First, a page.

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What is a variant of the Leclanche cell? What is the electrolyte of this cell? What is this cell better at doing than the Leclanche cell?
The zinc chloride cell, zinc chloride is the electrolyte. This cell is better at supplying high currents than the Leclanche cell.
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What electrolyte is used in long life alkaline batteries?
Potassium hydroxide.
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Why is powdered zinc used in long life alkaline batteries?
It has a larger surface area, which allows the bsttery to supply high currents.
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How are rechargeable batteries recharged?
By reversing the cells reactions, which is done by applying an external voltage to drive the electrons in the opposite direction.
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What are three examples of rechargeable batteries?
Lead-acid batteries, nickel-cadmium, & lithium ion.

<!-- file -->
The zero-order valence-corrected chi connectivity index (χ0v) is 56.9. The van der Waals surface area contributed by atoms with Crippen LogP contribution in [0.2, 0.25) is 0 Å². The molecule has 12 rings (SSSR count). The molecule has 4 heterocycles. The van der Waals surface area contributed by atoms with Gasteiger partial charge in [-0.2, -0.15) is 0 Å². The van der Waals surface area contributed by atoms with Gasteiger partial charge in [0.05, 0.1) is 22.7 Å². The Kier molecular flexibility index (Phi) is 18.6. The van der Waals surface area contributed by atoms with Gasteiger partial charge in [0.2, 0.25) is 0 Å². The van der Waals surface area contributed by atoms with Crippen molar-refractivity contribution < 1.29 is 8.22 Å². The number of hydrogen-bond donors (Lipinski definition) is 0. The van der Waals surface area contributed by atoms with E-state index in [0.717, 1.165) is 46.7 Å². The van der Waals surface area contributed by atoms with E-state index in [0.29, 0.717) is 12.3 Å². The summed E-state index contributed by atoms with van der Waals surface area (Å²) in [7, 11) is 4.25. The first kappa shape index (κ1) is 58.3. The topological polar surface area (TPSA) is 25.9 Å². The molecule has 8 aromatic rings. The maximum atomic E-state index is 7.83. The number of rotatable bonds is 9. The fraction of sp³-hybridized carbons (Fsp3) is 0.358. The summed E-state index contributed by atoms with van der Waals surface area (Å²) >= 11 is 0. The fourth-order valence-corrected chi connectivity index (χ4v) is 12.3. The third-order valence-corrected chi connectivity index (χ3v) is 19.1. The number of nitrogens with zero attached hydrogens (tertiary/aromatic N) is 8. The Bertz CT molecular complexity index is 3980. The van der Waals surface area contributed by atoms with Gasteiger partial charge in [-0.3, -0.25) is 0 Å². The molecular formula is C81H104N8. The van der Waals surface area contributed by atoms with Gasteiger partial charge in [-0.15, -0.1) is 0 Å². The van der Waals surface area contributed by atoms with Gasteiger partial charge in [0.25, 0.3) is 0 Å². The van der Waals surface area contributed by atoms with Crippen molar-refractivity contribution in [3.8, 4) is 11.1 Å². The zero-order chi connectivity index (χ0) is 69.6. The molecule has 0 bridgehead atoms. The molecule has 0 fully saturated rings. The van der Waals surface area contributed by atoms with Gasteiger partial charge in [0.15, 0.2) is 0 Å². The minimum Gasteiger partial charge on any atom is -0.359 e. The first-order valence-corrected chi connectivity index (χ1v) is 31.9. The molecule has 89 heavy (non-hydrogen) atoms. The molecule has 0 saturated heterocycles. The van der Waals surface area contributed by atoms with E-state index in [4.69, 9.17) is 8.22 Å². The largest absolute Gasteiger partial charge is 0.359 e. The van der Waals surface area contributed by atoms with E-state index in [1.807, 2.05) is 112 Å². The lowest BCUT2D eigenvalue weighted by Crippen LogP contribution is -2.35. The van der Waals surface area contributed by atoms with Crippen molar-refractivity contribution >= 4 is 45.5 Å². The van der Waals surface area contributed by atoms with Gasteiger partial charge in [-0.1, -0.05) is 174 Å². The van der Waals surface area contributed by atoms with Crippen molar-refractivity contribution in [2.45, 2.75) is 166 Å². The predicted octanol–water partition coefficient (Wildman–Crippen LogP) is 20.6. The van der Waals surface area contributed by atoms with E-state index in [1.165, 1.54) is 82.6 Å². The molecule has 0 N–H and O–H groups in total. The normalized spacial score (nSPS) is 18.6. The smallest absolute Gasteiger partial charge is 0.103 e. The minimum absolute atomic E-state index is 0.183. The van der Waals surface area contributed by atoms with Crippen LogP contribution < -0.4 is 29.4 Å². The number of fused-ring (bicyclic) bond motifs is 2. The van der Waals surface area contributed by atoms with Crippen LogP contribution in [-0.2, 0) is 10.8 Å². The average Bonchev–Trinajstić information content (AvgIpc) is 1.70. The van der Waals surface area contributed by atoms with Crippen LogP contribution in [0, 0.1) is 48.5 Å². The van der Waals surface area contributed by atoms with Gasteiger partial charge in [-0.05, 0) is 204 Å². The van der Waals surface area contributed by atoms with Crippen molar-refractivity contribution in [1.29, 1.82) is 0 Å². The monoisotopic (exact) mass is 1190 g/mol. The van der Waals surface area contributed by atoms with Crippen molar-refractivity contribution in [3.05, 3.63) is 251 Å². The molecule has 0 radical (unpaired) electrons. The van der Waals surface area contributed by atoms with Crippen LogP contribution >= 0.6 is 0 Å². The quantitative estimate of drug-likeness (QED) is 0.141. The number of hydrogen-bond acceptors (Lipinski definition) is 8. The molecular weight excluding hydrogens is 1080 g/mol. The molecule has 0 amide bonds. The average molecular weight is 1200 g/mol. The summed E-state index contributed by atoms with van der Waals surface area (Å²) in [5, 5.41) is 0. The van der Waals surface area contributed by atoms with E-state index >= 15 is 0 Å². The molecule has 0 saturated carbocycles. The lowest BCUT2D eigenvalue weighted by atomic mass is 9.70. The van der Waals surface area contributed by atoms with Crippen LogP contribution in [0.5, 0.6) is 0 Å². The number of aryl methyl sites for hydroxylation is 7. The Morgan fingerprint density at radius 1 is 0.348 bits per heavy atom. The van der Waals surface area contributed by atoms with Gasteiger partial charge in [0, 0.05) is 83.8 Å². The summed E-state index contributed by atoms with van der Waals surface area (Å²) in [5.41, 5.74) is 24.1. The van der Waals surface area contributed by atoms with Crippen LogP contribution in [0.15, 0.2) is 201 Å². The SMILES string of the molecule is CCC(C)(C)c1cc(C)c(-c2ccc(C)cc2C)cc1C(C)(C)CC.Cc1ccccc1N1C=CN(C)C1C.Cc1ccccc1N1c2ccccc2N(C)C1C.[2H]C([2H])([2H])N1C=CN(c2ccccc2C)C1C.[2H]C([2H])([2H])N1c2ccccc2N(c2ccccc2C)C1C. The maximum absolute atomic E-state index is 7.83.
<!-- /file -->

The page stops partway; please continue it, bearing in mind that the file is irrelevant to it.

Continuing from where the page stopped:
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In what direction will electrons flow, on discharging, if in a lead-acid battery, the positive plate is made of lead coated with lead(iv) oxide, PbO2, and the negative plate is made of lead?
On discharging, electrons flow from the lead plate to the lead(iv) oxide coated plate.
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In what direction will electrons flow, on charging, if in a lead-acid battery, the positive plate is made of lead coated with lead(iv) oxide, PbO2, and the negative plate is made of lead?
On charging the electrons flow from the lead(iv) oxide coated plate to the lead plate.
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Why is it cheaper to buy a nickel/cadmium battery than a zinc/carbon battery?